Thirty Triangles. Gouache, 46 x 61 cm. (18″ x 24″)
שלושים משולשים, 2017. גואש 46 * 61
Inspired by the “Crazy Quilts” traditionally made by African American women.
The composition, with its two, not quite balanced halves and with arrows pointing all over, defies all logic. But it works.
8 Persian Flasks, Feb 2015. Gouache and ink on paper, 46 x 61 cm
שמונה בקבוקים פרסיים, פברואר 2015ץ גואש ודיו על נייר 46 * 61 ס”מ
One more in the series, this one being particularly challenging.
I often tell my students that simplicity is important: When challenging the viewer with something confusing, they must limit additional stimuli.
The way that Braque and Picasso used restricted, neutral palettes for their Cubist still lives.
And as in cooking: Best not to use every spice in the kitchen, in each dish. Choose your direction, and emphasize it alone.
Good advice that I chose not to follow.
I did not to practice what I preach, in order to stretch my abilities to a new limit. I wanted to see how much chaos can still be contained in a viable composition and in a pretty, pleasant painting.
Cypresses in a Red Field, Gouache, Jan 2014
I completely forgot that I had painted this last January.
I must have been playing with my old positive/negative reversal toy, after giving that assignment to an art class.
עבודה נשכחה, מלפני שנה. גואש.
חזרתי לשחק בצעצוע היישן של פיטיב/נגטיב, אולי לאחר שנתתי את התרגיל הזה לתלמידים
When I hear the protest “But I don’t know how to draw!” I hand students scrap paper and scissors and tell them to cut simple stencils. That way we get past their childhood comparisons to the project of the kid sitting next to them in art class, and begin learning about painting!
The second secret is in the mess: To free the the class up for experimentation, I put on some crazy music, and tell them to to attack the page with paint, while moving with the rhythm. Working standing up, with the weaker hand helps too. Once that undercoat is happy and uninhibited, we begin to work with the stencils.
My students’ results are often better than my own work! I certainly learn a lot from them.
Thirteen Persian Flasks, 2014. Gouache painting by Chanan Mazal, 46 x 61 cm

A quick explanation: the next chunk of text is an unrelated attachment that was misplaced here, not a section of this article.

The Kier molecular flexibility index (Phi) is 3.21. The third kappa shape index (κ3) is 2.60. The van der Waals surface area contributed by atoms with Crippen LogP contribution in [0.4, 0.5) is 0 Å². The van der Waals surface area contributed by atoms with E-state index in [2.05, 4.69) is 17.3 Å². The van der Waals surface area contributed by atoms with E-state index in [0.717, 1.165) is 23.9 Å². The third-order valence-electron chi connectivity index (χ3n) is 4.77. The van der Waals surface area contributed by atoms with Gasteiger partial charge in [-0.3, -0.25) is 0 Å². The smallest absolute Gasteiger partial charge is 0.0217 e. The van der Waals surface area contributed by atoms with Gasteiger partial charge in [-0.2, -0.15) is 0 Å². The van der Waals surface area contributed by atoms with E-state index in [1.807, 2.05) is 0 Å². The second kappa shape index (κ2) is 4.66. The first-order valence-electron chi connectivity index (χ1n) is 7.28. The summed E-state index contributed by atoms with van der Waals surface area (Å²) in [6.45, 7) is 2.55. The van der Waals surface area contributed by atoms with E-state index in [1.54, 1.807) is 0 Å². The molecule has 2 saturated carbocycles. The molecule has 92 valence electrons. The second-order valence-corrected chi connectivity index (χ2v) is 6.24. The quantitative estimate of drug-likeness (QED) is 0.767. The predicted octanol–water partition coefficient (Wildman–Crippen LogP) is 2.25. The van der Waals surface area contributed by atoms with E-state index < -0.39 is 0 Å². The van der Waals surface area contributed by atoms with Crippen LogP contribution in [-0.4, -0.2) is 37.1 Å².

שלושה עשר בקבוקוים פרסיים, 20914. ציור גואש של חנן מזל
I started this one before my last visit to the US, and had a hard time going back to it. So I just went bonkers with splattering yellow and orange, and let it flow from there. Just let things go.
The controlled, cleanly drafted, identical bottles, all placed at an identical height, were in contradiction with the rest on the painting. So was my flat treatment of these bulbous forms, against the depth and flowing movement of the background
Two Vases 2014 by Chanan Mazal. Gouache 41 x 61 cm. Available.
שני אגרטלים , גואש, חנן מזל 2014 למכירה
Artists and others desiring to promote themselves, are not supposed to invite viewers to participate in critiquing their works. But I shall:
I was very happy with the mixture of wildness and “prettiness”. I often use this color palette of complementary reds and greens, and then break the sharp contrasts into musty grays. This time, the pallette gained a new meaning by surrounding the windy central white band. The white also added a feeling of depth. The while was so far away, outdoors.
I was tempted to leave the painting at this lovely abstract/ornamental stage, but I was not completely convinced by the composition.
Rather than added a new decorative element along the diagonals, I took the risk of adding an old, old convention: Vases, balanced on their toes like plump ballerinas.
My goal as an artist is to offer the viewer a paradox. Aesthetics plus curiosity is far more satisfying. I realized that the vases would flatten the depth and flowing movement of the strips of pattern. All the more so since I chose to paint them in the same flat manner as the background. What I gained is a tense composition. Balanced against all of the rules.